Sir Geoff Palmer likens Scottish Independence to the independence of British Empire colonies
The expert in the slave trade was speaking to Krishnan Guru-Murthy on Channel 4 News.
Human rights activist and emeritus professor at Edinburgh’s Heriot-Watt University Sir Geoff Palmer has likened the independence campaign in Scotland to how former British Empire colonies gained their independence from the United Kingdom.
Sir Geoff Palmer made the comments while being interviewed on Channel 4 News by Krishnan Guru-Murthy, and said seeking independence or control of a country’s affairs was part of a state’s “natural progressions”.
He said: “I’m from Jamaica and Jamaica has had a long history with Britain, we joined in 1655 and Jamaica got her independence in 1962 and Jamaica still has a link with Britain.
"So I see one of the natural progressions of all nations, of all nations of people, that eventually one day they will start to think about ‘well, we want to manage our own affairs’.
"It’s a union, yes, from about 1707, but Scotland goes back a lot longer than that. Therefore it is about not just from 1707, it’s beyond that and therefore it is about a group of people of which I am a part.
"Scotland is a diverse society, we regard ourselves as one Scotland and I think this is the debate and I think the public should decide.
"I think where we have a thing called public opinion, and when that in fact indicates that the public wants something, I think we should do it.”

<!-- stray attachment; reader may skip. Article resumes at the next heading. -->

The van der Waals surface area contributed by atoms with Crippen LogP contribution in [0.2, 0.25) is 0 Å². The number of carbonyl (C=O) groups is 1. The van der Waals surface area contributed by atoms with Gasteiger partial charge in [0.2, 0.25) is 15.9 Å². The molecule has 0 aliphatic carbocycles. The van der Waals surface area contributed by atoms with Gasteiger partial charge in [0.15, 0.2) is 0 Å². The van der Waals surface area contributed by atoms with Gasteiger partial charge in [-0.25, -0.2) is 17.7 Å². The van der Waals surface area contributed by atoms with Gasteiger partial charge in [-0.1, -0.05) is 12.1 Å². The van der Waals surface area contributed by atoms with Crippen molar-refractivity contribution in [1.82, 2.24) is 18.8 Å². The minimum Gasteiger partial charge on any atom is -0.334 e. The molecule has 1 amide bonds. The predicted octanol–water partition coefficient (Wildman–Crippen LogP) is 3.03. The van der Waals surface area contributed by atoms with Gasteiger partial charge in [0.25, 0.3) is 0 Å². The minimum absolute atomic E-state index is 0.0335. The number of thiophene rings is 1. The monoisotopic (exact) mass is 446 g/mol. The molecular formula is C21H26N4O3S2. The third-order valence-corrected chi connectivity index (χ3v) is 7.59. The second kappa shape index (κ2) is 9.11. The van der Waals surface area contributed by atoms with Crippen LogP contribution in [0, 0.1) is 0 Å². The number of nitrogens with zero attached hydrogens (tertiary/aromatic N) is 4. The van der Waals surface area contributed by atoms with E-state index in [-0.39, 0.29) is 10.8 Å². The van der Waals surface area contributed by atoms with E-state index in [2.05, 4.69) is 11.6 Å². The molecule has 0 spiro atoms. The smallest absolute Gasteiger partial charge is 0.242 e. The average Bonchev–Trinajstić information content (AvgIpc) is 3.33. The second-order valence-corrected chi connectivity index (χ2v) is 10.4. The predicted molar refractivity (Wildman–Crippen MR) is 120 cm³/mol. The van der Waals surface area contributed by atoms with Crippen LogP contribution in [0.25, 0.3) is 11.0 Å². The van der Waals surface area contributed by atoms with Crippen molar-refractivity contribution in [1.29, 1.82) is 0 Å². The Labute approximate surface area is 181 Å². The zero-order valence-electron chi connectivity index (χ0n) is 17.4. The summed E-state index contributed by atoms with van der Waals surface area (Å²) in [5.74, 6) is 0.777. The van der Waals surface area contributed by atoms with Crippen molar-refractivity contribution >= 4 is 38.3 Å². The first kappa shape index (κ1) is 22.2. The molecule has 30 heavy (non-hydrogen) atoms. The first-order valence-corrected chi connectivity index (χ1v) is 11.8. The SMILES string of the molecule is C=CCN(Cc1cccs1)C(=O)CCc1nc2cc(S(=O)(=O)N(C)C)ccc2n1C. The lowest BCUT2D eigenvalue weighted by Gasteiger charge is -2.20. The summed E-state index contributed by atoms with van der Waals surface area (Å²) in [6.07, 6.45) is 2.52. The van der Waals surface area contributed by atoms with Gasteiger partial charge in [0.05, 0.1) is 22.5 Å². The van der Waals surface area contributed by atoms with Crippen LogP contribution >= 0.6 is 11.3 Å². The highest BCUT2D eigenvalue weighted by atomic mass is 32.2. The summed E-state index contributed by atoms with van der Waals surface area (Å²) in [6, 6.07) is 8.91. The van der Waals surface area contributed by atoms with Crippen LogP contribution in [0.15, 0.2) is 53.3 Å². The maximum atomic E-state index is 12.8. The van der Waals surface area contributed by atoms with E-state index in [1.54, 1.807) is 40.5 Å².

When asked whether he saw Scottish independence as an inevitability rather than a choice, Sir Geoff said he was “sure” Scotland would decide one way or another.
He said: “I think inevitability doesn’t come into politics. Politics is about what seems best at the time and I think just as Jamaica got independence after 300 years, I’m sure Scotland will decide one way or another when the time comes and when the public wants it and I think Scotland will do what the public wants.”
Asked about Scotland’s history with the slave trade, Sir Geoff said it is "critical” that Scots are informed about their country’s history.
He said: "I think it is critical. I’ve done a lot of research on Scottish history and therefore I think I’m entitled to a view.
"When Scotland looks at its past and we’ve just been doing a lot of work on that, and a lot of Scottish people when I have spoken around Scotland giving lectures on Scotland’s links with, for example, slavery in the Caribbean, the general view of the public all over Scotland is why hasn’t anybody told us that before?
"And I think that will change the future.”
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